Then King's Island 2 was released, and it was like the most beautiful woman in the world planting a kiss on your lips before kneeing you in the crotch.



King's Island 2 picks up where the first one left off. Our hero has stupidly jumped into a vortex that sends him through time and space to a Hell dimension, where a magician with an exposed skull named Kottom welcomes him as the Chosen One, the one who will set the prisoners of this world free. So far, so samey. But the wizard does grant you the power of a warrior mage, and that's got to be cool, right? I mean, who wouldn't want the brute strength of a melee warrior combined with the mystical knowledge of a powerful mage?

It doesn't work like that, though. It's not that you can play as warrior and mage; you really have to decide between the two classes. And speaking as someone who doesn't play a ton of RPGs, mages suck balls. Maybe that's a little harsh, but in my experience the magical characters have always been the weakest of any group, constantly sucking on mana potions so they can hopefully stay relevant. It might say more about me than I'd like to admit, but I've always preferred playing as a warrior. I'm not the type of person who stands back and attacks from afar; I enjoy getting in there with my battleaxe and splitting heads. So excuse me if I decide to forego your poxy spells.

Except I don't really have that choice. Oh, sure, I could play through the game as a warrior, if I really want to. But here's what happens if you decide to do that:



Gang raped by undead soldiers. Nice.

Aside from the occasional sword, you will find nothing for your warrior guise. No armour, no other weaponry, nothing to help build up your melée strength whatsoever. What you do find are lots of potions, clearly designed to make your mage persona as strong as possible. I call shenanigans on that bullcrap.



Anyway, Kottom sends you off on your first mission, to retrieve the Flower of Knowledge that will help him remember how he can get you home. What follows is an aimless wander around dark grey streets that all look the same, shooting blue energy orbs at monsters who seem to appear out of thin air. You have no idea where to go, walking in every direction, occasionally entering new areas where even more drab landscapes and unoriginal skeleton creatures await. One of the things that most annoyed me about the first King's Island game was the lack of a map or any other discernible way to figure out where you were going. It's a problem they haven't fixed in the sequel, but now it's even worse, because at least in King's Island 1 it was largely bright and colourful. This just looks like every other dungeon-based RPG in existence.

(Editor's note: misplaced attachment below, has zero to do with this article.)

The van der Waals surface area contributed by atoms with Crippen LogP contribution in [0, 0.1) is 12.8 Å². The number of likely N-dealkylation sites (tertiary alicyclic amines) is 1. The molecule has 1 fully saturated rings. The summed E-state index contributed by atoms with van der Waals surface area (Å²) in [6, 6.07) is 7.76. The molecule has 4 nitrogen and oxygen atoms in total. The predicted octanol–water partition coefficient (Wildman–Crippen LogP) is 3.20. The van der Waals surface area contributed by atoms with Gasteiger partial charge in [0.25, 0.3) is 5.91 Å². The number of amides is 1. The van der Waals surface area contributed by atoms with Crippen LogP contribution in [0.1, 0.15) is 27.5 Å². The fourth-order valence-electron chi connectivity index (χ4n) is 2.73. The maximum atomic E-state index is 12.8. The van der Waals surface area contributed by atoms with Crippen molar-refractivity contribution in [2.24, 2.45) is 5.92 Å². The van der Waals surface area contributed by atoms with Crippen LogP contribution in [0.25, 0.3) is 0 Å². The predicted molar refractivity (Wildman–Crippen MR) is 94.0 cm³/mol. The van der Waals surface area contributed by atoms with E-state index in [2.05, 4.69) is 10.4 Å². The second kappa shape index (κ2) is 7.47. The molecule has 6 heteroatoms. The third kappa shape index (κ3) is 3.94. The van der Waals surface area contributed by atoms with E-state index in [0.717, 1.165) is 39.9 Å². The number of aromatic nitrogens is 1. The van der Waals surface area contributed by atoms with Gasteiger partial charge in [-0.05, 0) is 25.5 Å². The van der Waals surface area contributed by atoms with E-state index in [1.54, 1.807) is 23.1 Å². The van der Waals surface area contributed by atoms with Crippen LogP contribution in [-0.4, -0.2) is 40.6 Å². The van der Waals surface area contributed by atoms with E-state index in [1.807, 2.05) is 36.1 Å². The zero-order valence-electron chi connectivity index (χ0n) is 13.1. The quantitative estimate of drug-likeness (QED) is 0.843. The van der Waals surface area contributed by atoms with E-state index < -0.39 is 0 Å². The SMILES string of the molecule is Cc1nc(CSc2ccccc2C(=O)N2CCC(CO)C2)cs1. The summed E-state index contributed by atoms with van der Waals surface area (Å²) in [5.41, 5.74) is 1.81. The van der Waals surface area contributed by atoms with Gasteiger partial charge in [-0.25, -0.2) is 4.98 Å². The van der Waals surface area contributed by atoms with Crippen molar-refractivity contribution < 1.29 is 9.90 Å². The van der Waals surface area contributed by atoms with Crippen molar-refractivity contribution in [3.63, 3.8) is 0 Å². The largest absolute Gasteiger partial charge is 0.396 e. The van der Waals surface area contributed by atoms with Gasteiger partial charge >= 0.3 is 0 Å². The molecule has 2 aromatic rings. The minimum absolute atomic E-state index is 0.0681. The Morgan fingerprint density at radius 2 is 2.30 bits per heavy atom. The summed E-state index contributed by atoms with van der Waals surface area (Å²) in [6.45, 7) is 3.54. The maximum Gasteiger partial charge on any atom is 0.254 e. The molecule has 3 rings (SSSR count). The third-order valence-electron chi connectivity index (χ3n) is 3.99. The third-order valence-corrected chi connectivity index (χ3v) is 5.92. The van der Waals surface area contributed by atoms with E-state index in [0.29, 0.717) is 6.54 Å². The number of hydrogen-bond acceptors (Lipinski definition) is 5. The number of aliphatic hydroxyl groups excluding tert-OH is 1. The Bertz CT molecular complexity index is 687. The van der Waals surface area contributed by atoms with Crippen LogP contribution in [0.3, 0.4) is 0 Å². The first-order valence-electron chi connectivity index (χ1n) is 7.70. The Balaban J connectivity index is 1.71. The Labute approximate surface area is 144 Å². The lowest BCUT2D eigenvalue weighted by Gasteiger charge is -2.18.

I literally found the flower by accident. I just happened to walk by and spotted it on the ground, right there in the first area. Can you imagine how pissed off you'd be if you travelled through numerous areas, slaying dozens of evil beings, only to come back and find the bloody thing was right there, almost at the start of the God damn game? You could easily miss the flower, as it's only just brighter than the surrounding scenery, and considering some of the weird crap you pass on your journey it would be really easy to not give it a second glance.

So I took the stupid flower back to Kottom, who then tells me I have to go find some other wizard, who'll tell me how I can start breaking the seal that keeps Kottom trapped in a pentangle. And then I upgrade to Level 2. That's right - I wandered around for fifteen minutes and killed everything in my path, but I couldn't level up until I brought this flower back to Kottom. Sure, nothing stops me from levelling up once I've gained enough experience points after that, but it's still military grade BS if ever I saw it.



Oh, and if that wasn't enough, every time you go back to an area you've previously cleared of bad guys, all of the monsters respawn in the exact same places they were last time. I can understand why you'd have creatures respawn - no one wants to have to trudge through empty room after empty room - but seriously, all of them? And every time you come back? This means that if you struggle and fight and manage to defeat a powerful enemy, something that drained you of energy, spells and mana, you'll have to fight that same enemy all over again when you next return to that area.



And you meet some real bastards in this game, really quickly. I was continuing my blind search through this giant Hell world when I bumped into not one, but two soldiers who were invincible to everything. I threw every spell and incantation I had at these assholes and they took it like I was attacking them with a fly swatter. And let me tell you, some of those spells cost a lot of mana. But that's OK, because your health and mana automatically replenish themselves over time - as long as you're standing still. I didn't really have that luxury, so what I ended up doing was running in a circle as these two pricks chased after me, using as many of the piss poor health and mana potions as I could, depleting my inventory of any worthwhile items. And even then I had to give up and retreat back to an easier area.